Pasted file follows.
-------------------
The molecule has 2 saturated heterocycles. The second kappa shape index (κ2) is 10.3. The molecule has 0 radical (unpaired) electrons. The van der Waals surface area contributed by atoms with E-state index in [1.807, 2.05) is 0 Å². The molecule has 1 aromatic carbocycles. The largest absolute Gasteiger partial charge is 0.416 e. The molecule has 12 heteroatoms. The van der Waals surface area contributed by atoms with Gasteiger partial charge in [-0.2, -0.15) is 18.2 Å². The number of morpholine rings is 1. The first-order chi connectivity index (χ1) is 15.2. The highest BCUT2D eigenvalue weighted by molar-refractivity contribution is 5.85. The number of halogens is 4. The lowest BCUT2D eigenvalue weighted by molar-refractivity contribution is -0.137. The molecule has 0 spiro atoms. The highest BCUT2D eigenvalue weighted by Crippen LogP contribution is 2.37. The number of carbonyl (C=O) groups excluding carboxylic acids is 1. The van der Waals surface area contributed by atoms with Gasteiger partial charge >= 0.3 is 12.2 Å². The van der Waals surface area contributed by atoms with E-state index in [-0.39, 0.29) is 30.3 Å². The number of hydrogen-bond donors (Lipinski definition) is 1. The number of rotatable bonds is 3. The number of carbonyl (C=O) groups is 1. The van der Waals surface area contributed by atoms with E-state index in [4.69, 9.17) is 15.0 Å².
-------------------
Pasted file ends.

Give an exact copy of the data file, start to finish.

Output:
The molecule has 2 saturated heterocycles. The second kappa shape index (κ2) is 10.3. The molecule has 0 radical (unpaired) electrons. The van der Waals surface area contributed by atoms with E-state index in [1.807, 2.05) is 0 Å². The molecule has 1 aromatic carbocycles. The largest absolute Gasteiger partial charge is 0.416 e. The molecule has 12 heteroatoms. The van der Waals surface area contributed by atoms with Gasteiger partial charge in [-0.2, -0.15) is 18.2 Å². The number of morpholine rings is 1. The first-order chi connectivity index (χ1) is 15.2. The highest BCUT2D eigenvalue weighted by molar-refractivity contribution is 5.85. The number of halogens is 4. The lowest BCUT2D eigenvalue weighted by molar-refractivity contribution is -0.137. The molecule has 0 spiro atoms. The highest BCUT2D eigenvalue weighted by Crippen LogP contribution is 2.37. The number of carbonyl (C=O) groups excluding carboxylic acids is 1. The van der Waals surface area contributed by atoms with Gasteiger partial charge >= 0.3 is 12.2 Å². The van der Waals surface area contributed by atoms with E-state index in [-0.39, 0.29) is 30.3 Å². The number of hydrogen-bond donors (Lipinski definition) is 1. The number of rotatable bonds is 3. The number of carbonyl (C=O) groups is 1. The van der Waals surface area contributed by atoms with E-state index in [4.69, 9.17) is 15.0 Å².